What a great news or what great news?Asked by: Prof. Jacquelyn Sipes PhD
Score: 4.6/5 (65 votes)
The word "news" is plural, so you wouldn't use the phrase "a great news." You could say "a great piece of news," but in this particular example, "That's great news" is correct.View full answer
In this regard, What a wonderful news or what wonderful news?
As a complete phrase, with nothing following the word "news", "What a wonderful news" is, as tepatria said, incorrect. "What wonderful news!"
People also ask, What a good news or such a good news?. "Such good news" is a phrase. "What good news" is an exclamation. As an exclamation, "Such good news!" implies "That is such good news!" but you can also say things like, "Where did you hear such good news?" or "You always have such good news."
Also question is, Is great news are great news?
"News" is a collective noun which is never plural, and which has no plural. So "Those are great news" is definitely incorrect.
What do you say when you hear good news?
- That's great!
- Well done!
- I'm (so/really) glad to hear that!
- Wonderful! Thank you for sharing.
- I'm/we're very happy for you.
- That's very good news.
noun Informal. someone or something that is positive, encouraging, uplifting, desirable, or the like.
A news is a wrong expression to use; however, we can use quantifiers, i.e. words before the uncountable noun, like some news, a piece of news, important news piece, etc. Correct: That's the best (piece of) news I've heard for a long time! Incorrect: That's the best news I've heard for a long time!
—used to say that one does not think that something is helpful, useful, or worth doing What good is a college education when you can't get a job after you graduate? What good does it do to bring an umbrella along if you are only going to leave it in the car?
Although the equivalent expression in many languages would be in the plural, “news” is a singular noun, so you should say: ... Oddly enough, “news” is uncountable, which means that not only is it followed by a singular verb, but you also cannot say “a news”: correct I've got good news.
The word “news” in English is considered singular and uncountable. So we use the singular forms of verbs, like is and was: the news is on channel 5, the news was surprising. Don't use are or were. But a more common mistake is saying “a news.” With uncountable nouns, we never use a or an.
- Listen actively and with empathy. Let her know that you're giving her your full attention. ...
- Demonstrate your interest. After she has delivered her news, ask questions and offer upbeat responses. ...
- If you can't be positive, be constructive.
The normal usage of "some" and "any" in questions is: If the questioner is expecting the answer to be Yes, she will use "some". If the questioner has no expectations about whether the answer will be Yes or No, she will use "any".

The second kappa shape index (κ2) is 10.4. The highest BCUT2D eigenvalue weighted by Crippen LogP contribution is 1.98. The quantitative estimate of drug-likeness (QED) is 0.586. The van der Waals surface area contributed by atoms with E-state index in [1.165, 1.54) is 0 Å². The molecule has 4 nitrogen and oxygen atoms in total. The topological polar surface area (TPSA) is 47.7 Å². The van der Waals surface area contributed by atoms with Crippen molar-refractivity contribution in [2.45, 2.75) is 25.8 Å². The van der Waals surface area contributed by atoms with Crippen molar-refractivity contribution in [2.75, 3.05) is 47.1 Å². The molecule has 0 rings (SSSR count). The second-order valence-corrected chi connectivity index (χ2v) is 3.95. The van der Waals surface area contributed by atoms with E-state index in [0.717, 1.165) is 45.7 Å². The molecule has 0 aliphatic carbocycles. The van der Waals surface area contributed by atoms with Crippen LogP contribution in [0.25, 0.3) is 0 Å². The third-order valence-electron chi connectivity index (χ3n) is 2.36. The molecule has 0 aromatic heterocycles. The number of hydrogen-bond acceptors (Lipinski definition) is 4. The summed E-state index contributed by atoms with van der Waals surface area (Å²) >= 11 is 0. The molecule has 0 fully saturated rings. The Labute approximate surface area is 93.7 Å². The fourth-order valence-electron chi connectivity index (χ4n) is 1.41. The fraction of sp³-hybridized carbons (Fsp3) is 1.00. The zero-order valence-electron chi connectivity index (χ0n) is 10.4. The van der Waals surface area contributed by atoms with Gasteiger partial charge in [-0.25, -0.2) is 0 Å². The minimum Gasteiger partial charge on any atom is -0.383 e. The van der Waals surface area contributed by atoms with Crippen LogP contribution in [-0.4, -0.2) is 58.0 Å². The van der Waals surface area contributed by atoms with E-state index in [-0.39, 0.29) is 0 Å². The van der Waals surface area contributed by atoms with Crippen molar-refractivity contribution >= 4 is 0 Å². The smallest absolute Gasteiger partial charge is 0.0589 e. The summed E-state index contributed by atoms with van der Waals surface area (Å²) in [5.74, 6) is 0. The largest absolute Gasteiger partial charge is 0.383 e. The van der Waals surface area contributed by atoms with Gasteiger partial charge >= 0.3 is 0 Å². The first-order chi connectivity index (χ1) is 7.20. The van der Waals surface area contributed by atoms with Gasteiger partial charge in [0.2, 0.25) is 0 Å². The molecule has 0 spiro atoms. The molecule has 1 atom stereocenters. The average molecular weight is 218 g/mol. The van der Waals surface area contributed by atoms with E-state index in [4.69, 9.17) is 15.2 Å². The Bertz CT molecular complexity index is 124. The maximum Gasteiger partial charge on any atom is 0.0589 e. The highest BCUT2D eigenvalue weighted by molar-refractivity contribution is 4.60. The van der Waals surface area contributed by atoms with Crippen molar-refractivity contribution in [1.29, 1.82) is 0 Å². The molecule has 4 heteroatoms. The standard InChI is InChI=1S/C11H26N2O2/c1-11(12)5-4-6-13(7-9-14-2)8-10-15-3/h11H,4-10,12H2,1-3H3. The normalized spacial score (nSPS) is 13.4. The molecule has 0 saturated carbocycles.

- adj.pleasant, fine.
- adj.moral, virtuous.
- adj.competent, skilled.
- adj.useful, adequate.
- adj.reliable; untainted.
- adj.kind, giving.
- adj.authentic, real.
- 1 pure, moral, conscientious; meritorious, worthy, exemplary, upright.
- 2 adequate.
- 3 outstanding, admirable.
- 5 obedient, heedful.
- 6 kindly, benevolent, humane, gracious, obliging.
- 23 goodly, adequate.
- 24 profitable, useful, serviceable, beneficial.
Answer: "The news is correct." There is no singular and plural form of NEWS. News is taken to be in singular form thus 'is' is used instead of 'are'.
The word "news" is plural, so you wouldn't use the phrase "a great news." You could say "a great piece of news," but in this particular example, "That's great news" is correct.
- It's great! can be used for something nonspecific, could be anything.
- This is great! is used when speaking of something specific which may be closer to the speaker. The previous two are the closest in meaning of the three.
- That is great! is spoken about something which is further away from the speaker.
1 n-uncount News is information about a recently changed situation or a recent event. oft N prep.
"Are There Any News" Or "Is There Any News"
News is information about a recently changed situation or a recent event.
In general, either is correct, both meaning "in regard to this matter." Often the preceding wording suggests a preference, as in, e.g., "I would like to have your opinion on this matter." But, on the other hand, "I'm not sure how to proceed in this matter." Sentences often begin, "In the matter of ...," and this is NOT ...
The Good News Network is an American online newspaper which publishes positive and uplifting news stories.
"Thank you very much for the great news!" It's a little odd. I'd say, "Thank you very much for telling me that great news!" News is a kind of information, and so you're much more likely to thank someone for informing you of it than for creating the information himself.